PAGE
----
Only what you need for your baby. Really. (OK – and some fantastic things you don’t that are pretty cool.)
I had no idea: I guess I thought all babies maybe sucked their thumbs. Or they all took pacifiers. I don’t know… My little cousins, who were babies when I was about ten, sucked their thumbs and that seemed like a good sample size.
In case you are as clueless on this one as I was – which is fine, by the way, ’cause it’s not that big a deal – here’s the down low. Not all babies suck their thumbs. If they don’t pick it up by four months old, they probably won’t. You can encourage them, by bringing their hand to their mouth and helping them oppose that handy thumb, but if they don’t naturally do more than suck on their fist once in a while, you’re out of luck on the always-have-it-with-them soothing thing.
Similarly, all babies will not take a pacifier. Some just don’t like them. That’s it. No reason. No forcing them. They would just rather tough out their crying jag without soft rubber to suck on.
If you sucked your thumb or were super-attached to your binky, you may still remember the drama of stopping the habit. So why bother introducing either to your darling baby? Because babies cry. And until they’re at least four months old, they have no self-soothing skills or even the capacity to learn them (which is why you won’t be trying sleep training until then either). Eating is soothing, being held is soothing, and being warm and dry is soothing, but sometimes all of those options aren’t immediately available (because you’re driving right then, for instance), or the crying jag has gotten a little out of hand. This is where a pacifier is a godsend. I gladly handed off the aptly-named Soothie as needed, well aware that at some future point we would be facing down getting her to stop using it. That was fine with me. Every stage has its needs and challenges.
(Some sleep training books and consultants say that getting your baby off the pacifier is an essential component of sleep training, but it didn’t work for us and, honestly, it seems counterintuitive to me to try to get a baby to sleep on her own at the same time as taking away the thing that calms her down so she can sleep. Astrid still has pacifiers in her crib, a breathable bumper tucked down by the mattress keeps them from falling out when she rolls around, and she sleeps just fine. I’m not saying that all babies are the same or that the sleep consultants are wrong, it’s just what worked for us. You do what works for you too.)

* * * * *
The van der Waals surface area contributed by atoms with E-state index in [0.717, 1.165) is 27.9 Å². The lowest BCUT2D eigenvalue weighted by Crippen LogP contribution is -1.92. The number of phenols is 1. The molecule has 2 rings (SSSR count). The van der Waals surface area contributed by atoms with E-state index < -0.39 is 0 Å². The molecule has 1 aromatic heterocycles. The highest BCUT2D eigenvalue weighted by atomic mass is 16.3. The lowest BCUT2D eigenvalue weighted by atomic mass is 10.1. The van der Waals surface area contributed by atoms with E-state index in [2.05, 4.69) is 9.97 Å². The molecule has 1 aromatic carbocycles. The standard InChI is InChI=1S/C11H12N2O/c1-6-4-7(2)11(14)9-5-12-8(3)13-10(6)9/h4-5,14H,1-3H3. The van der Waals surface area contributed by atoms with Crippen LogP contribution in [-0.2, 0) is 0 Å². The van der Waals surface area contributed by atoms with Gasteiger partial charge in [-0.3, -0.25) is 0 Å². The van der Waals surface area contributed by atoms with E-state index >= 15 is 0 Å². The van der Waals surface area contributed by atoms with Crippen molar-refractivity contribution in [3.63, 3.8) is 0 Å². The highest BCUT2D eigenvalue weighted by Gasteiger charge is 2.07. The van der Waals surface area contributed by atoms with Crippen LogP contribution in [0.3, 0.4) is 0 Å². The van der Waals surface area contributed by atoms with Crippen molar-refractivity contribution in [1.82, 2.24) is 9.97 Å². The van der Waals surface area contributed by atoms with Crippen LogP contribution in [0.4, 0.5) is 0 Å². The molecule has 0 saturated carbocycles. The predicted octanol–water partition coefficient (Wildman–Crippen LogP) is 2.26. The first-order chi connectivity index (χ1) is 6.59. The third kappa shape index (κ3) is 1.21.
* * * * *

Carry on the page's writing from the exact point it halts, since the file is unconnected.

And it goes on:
There are a number of pacifiers on the market. We picked the Soothie because it came well-recommended and says it’s used in hospitals. I have no idea if that’s true – we weren’t given any – but Astrid liked it and we were done. Nuk, Avent and Gerber all make them as well – with some claims that, for older, um, suckers, the flattened (vs. round) shape is less detrimental to their teeth. If you’re not adamantly anti-pacifier or are convinced your little one will suck his/her thumb like a pro, I’d get a two-pack of whichever pacifier appeals to you and see how it goes. If Juniorette rejects that one, you might try a couple others with a slightly different shape or hardness before throwing in the towel, but don’t get ahead of yourself: just buy a couple before she arrives and leave it there. Once you know which she likes or if she wants one at all, you’ll order another dozen from Amazon!
Avent Soothies pacifiers, about $5 for two from Amazon or Diapers.com. (They come in blue, pink, purple and green, usually mixed in a pack.)
Other pacifiers, from $2-$6 at Amazon